If you are not familiar with the legal term "duty of care" and don't purposefully exercise precautionary measures to make sure your science classroom/lab is safe and students are appropriately instructed in safety matters, then please read this. There is no such thing as 'immunity' if one doesn't take appropriate safety measures for known hazards or dangers in the science lab. It's a huge responsibility - to provide a safe learning environment - and teachers must never get sloppy, forgetful, or negligent. Lives and limbs are at stake! If you have never had a course in science safety or do not know about your state school code or OSHA laws governing science labs, then this article is an important first step in getting armed with the knowledge that will keep you and your students out of harm's way. If you get a chance to read it, let me know what you think about the article. Also, I am wondering what things others do safety-wise every time chemicals, lab equipment, etc., are utilized in a lab activity. Do you have a safety checklist to follow? OR Do you have specific safety instructions you give?
Does your district have a procedure for you to follow if someone gets injured? OR How do you prepare in order to avoid potential accidents?

Pamela Auburn Pamela Auburn 68605 Points

Hi All For those of you who may be following the ongoing investigation into the lab accident that resulted in the death of a student at UCLA, the director of that lab has been charged. Coverage by the American Chemical Society can be found through the link below. Charges have also been filed against UCLA. http://cen.acs.org/articles/89/web/2011/12/Charges-Brought-UCLA-Researchers-Death.html

Carolyn Mohr Carolyn Mohr 89723 Points

Wow, Pam, if prestigious universities (with experts galore) have trouble keeping their students and staff safe, then K-12 school districts should be forewarned that safety needs to be planned for, staff need to be trained, and safety procedures need to be practiced! I came across an interesting study completed by the U.S. CDC (Center for Disease Control). The SHPPS (School Health Policies and Practices Study) is completed every six years - the next one is due this year (2012). The section on "Injury Prevention and Safety" is a quick one page read. I will attach it here. It seems that in 2006 there was marked improvement from 2000 in several areas. Here is one exerpt from the fact sheet:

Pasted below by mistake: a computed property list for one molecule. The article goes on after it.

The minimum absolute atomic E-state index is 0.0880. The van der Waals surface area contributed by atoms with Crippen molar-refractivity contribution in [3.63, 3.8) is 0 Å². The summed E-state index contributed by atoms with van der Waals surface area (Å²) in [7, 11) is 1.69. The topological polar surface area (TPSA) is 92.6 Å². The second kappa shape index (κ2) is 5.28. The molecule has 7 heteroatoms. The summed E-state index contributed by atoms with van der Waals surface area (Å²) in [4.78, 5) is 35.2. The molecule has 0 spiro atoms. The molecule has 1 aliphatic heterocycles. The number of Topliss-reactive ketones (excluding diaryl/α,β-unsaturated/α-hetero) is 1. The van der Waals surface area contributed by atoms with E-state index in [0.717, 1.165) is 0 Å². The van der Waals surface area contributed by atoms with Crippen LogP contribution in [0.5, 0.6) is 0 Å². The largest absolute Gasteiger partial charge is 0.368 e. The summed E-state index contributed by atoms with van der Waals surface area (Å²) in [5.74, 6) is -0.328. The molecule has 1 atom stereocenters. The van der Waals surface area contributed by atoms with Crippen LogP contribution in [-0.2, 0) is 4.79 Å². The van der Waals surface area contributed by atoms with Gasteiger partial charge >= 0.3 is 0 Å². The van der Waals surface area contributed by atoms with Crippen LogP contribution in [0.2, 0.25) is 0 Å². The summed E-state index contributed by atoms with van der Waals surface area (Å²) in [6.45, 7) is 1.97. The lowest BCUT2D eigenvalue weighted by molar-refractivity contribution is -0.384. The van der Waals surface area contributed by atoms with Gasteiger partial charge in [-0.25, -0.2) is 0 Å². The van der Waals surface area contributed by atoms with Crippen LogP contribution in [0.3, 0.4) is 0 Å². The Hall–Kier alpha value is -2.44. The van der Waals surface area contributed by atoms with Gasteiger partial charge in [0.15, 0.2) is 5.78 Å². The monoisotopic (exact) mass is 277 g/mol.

76.1% of states and 94.6% of districts required students to wear appropriate protective gear when engaged in lab activities for photography, chemistry, biology, or other science classes, and among the 64.6% of schools with lab activities for these classes, 97.6%.

Here's my question: Why do 24% of our states deem protective gear (esp. goggles) not important enough to require? How many teachers in those states take it upon themselves to exercise an appropriate duty of care to keep their students safe from lab accidents? I must revisit my state's school code where all the policies and statutes are listed for school safety (For Illinois it can be found at the Illinois State Board of Education (ISBE) website.) Teachers and administrators need to not only know what is required of them legally; they need to go further and cover the safety gaps not explicitly required in order to keep our students and teachers out of harm's way. There may be a lot of accidents waiting to happen...

Patty McGinnis Patricia McGinnis 25605 Points

I was just helping a colleague clean out chemistry supplies yesterday; we ran across a number of items that have no business being in a middle school. Our discussions included having some sort of safety training that all science teachers should have to be required to complete. In digging around, I found that Flynn offers school laboratory safety courses and will provide documentation of their completion. If you go to their site, you can search by state to find addditional information. What a great resource that might help teachers avoid accidents in their classrooms. New teachers, as well as veteran teachers, would both probably benefit from a safety refresher course. http://labsafety.flinnsci.com/ProfessionalDevelopmentCredit.aspx

Carolyn Mohr Carolyn Mohr 89723 Points

Yes, the FLINN scientific science safety video series is an excellent way to bone up on safety measures. It took me about 8 hours to complete over the course of a month. It was worth every minute of the time! I would highly recommend it to all elementary and middle school science teachers, new and veteran alike.
FLINN is very teacher friendly. I have called them on a few occasions with my safety questions and they were able to help me every time. Their phone number is 1-800-452-1261. If you don't have their catalog yet (free for the asking), it contains a treasure trove of safety helps. In case you haven't found it yet, FLINN also has a section on the website with several safety pdfs that cover a wide range of safety issues. For those not wanting to take the time to complete the professional development series on safety, these word documents will point out important safety considerations: General Laboratory Safety Issues

Kudos to you and your colleague for tackling the inventory/clean up of the science lab facilities, Patty.
Thanks for sharing the importance of taking the time to check what's lurking in our science lab cupboards. I would love to hear what you found and what steps your colleague took to safely dispose of the items. We all benefit from our personal stories.